The hashtag #bringbackourgirls garnered widespread international attention to the plight of schoolgirls kidnapped by terrorist group Boko Haram. Since then, the Nigerian military and various nations including the United States have become involved in searching for the kidnapped girls. Now, word has come out of Nigeria that at least 63 women and girls made a harrowing escape from the grasp of Boko Haram. This past Friday, Abbas Gava, a local vigilante working with Nigerian security officials, stated “I received an alert from my colleagues … that about 63 of the abducted women and girls had made it back home.They took the bold step when their abductors moved out to carry out an operation.”
Although the terrorist group still holds over 200 schoolgirls kidnapped in an earlier attack, these escaped captives were all from Kummabza village in the Damboa district of Borno state which was raided last June. During the raid, those who tried to escape were shot dead. Authorities reported the deaths of at least 30 village men. According to Gava, five women and two girls are still being held captive; one of the women is a nursing mother.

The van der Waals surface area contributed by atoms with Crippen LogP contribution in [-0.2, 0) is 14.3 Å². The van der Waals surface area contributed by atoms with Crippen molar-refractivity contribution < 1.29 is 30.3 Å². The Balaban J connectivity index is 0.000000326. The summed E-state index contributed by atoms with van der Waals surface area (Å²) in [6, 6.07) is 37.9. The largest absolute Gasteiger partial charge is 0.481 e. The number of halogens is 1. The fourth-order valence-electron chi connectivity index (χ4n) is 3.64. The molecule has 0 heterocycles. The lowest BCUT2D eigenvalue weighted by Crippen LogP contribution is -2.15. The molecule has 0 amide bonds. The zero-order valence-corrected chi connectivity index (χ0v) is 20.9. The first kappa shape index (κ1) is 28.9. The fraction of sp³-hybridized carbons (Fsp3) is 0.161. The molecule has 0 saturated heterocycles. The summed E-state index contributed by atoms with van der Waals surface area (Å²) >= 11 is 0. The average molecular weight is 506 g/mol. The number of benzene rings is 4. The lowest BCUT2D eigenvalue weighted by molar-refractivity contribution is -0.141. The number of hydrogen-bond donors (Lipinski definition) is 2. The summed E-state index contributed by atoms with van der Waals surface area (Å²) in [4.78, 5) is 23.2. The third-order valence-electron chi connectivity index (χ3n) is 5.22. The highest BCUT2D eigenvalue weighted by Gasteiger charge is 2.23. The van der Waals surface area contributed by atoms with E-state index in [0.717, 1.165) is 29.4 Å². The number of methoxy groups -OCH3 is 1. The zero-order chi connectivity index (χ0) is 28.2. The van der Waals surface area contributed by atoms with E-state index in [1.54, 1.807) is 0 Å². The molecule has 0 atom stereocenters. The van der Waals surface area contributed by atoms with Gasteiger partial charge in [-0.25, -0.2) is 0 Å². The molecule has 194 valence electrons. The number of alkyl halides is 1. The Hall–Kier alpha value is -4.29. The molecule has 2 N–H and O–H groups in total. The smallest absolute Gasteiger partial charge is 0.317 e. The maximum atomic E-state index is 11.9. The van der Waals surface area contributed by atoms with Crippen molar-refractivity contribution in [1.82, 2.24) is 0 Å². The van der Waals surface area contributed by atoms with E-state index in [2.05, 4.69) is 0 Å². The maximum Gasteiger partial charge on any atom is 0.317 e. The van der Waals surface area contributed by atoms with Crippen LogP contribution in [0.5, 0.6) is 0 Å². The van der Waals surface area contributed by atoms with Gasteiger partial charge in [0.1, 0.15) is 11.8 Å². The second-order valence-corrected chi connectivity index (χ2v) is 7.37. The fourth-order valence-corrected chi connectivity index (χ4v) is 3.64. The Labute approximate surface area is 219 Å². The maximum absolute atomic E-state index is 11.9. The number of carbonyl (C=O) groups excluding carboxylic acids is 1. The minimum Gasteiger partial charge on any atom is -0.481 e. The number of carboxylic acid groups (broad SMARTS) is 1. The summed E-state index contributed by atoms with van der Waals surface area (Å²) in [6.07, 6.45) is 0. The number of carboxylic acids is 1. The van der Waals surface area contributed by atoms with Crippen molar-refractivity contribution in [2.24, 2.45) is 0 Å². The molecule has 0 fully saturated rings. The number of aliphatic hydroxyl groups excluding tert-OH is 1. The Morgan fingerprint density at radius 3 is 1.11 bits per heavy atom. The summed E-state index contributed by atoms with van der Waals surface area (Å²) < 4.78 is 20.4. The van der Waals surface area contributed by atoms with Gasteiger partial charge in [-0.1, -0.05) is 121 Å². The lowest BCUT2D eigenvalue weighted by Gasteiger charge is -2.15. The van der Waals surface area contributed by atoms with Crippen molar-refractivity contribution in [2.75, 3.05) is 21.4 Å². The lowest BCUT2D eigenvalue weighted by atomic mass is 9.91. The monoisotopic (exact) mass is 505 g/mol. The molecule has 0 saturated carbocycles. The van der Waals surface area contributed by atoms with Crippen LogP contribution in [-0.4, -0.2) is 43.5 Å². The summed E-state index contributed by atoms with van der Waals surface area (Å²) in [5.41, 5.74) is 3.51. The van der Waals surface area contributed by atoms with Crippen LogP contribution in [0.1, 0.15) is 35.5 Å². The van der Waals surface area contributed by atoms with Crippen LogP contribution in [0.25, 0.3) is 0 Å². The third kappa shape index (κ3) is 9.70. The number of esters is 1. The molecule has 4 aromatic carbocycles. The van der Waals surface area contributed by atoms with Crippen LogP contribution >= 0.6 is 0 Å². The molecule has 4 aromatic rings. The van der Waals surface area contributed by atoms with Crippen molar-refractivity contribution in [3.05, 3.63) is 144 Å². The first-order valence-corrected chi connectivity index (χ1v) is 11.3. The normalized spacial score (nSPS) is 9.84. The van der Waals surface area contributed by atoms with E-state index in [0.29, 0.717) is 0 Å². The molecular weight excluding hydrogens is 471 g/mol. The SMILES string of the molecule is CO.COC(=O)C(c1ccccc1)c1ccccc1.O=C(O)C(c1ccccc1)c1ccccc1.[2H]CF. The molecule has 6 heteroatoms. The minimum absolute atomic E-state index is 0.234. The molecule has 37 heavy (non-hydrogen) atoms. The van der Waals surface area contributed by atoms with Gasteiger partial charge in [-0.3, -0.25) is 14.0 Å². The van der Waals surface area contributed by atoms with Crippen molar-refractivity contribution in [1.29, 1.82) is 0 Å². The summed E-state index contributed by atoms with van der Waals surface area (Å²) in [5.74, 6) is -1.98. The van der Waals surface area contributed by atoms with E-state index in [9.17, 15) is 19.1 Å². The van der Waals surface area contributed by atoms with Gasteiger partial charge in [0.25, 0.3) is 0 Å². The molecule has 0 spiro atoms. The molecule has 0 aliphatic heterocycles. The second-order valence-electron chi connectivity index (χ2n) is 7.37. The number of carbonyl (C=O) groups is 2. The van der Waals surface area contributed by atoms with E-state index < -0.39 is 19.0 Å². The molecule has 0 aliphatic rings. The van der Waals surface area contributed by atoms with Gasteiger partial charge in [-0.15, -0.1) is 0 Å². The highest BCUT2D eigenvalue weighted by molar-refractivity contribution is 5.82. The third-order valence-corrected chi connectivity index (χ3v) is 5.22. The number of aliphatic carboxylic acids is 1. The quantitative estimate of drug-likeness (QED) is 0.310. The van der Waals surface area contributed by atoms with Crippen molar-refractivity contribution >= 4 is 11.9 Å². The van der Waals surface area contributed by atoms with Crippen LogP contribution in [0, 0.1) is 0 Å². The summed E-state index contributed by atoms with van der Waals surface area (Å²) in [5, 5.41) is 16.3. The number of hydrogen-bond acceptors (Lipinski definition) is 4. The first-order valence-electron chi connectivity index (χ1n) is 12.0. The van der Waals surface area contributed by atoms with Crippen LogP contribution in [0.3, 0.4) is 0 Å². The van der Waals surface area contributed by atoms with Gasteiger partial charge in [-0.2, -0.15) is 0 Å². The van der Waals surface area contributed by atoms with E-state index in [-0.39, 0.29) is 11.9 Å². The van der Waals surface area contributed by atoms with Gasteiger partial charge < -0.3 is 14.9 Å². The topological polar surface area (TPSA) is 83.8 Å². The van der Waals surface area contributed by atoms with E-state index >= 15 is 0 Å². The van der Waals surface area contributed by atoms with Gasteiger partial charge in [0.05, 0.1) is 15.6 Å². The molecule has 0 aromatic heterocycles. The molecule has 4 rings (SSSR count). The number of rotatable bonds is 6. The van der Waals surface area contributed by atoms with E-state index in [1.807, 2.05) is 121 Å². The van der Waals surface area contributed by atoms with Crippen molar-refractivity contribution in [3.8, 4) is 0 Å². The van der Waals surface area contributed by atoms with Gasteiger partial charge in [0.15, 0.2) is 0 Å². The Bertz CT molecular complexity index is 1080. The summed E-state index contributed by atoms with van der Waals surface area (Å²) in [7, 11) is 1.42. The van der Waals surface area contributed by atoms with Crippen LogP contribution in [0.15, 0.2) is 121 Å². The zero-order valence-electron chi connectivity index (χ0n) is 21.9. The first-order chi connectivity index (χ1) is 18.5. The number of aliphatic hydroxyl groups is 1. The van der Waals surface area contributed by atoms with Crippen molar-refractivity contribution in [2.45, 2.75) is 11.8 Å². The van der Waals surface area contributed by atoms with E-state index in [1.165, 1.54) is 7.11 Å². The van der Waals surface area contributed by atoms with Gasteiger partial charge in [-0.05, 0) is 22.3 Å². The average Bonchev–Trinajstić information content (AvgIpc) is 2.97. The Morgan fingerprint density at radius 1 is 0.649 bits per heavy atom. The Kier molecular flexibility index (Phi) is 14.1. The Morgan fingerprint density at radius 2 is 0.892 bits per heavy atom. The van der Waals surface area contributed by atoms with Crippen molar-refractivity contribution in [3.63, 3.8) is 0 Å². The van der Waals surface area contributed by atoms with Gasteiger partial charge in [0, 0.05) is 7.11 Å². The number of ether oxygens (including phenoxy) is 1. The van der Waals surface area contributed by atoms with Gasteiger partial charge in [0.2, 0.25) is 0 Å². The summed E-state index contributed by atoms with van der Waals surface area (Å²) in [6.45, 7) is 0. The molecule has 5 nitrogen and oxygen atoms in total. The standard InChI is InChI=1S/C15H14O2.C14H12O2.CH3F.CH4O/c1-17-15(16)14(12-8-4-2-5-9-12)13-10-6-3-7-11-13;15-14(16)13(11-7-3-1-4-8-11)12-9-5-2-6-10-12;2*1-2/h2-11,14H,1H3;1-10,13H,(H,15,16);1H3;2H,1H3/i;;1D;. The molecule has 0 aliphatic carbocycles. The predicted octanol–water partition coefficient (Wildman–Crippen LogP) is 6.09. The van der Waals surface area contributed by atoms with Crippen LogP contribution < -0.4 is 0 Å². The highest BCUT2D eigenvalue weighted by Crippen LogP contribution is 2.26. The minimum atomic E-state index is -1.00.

But in the Nigerian capital activists for the Bring Back Our Girls Movement have been met with harsh tactics and security forces. A March was held at the state presidential palace of Abuja. Activist Aishia Yesfu told the media “its 83 days today that the girls have been abducted … We have been coming out for 68 days and nobody has really listened to us. That is why the group “decided that we should just take the protest back to the president so that he will know that we are still out there after the 68 days, that we have been coming out daily”. The group was ordered by Nigerian security forces to disperse the protest and move away.
The Nigerian military has proven itself incapable of mounting an effective military strategy against the terrorist group Boko Haram. Although Nigeria is one of the worlds’s top producers of oil and a member of OPEC, its military is underfunded and overstretched.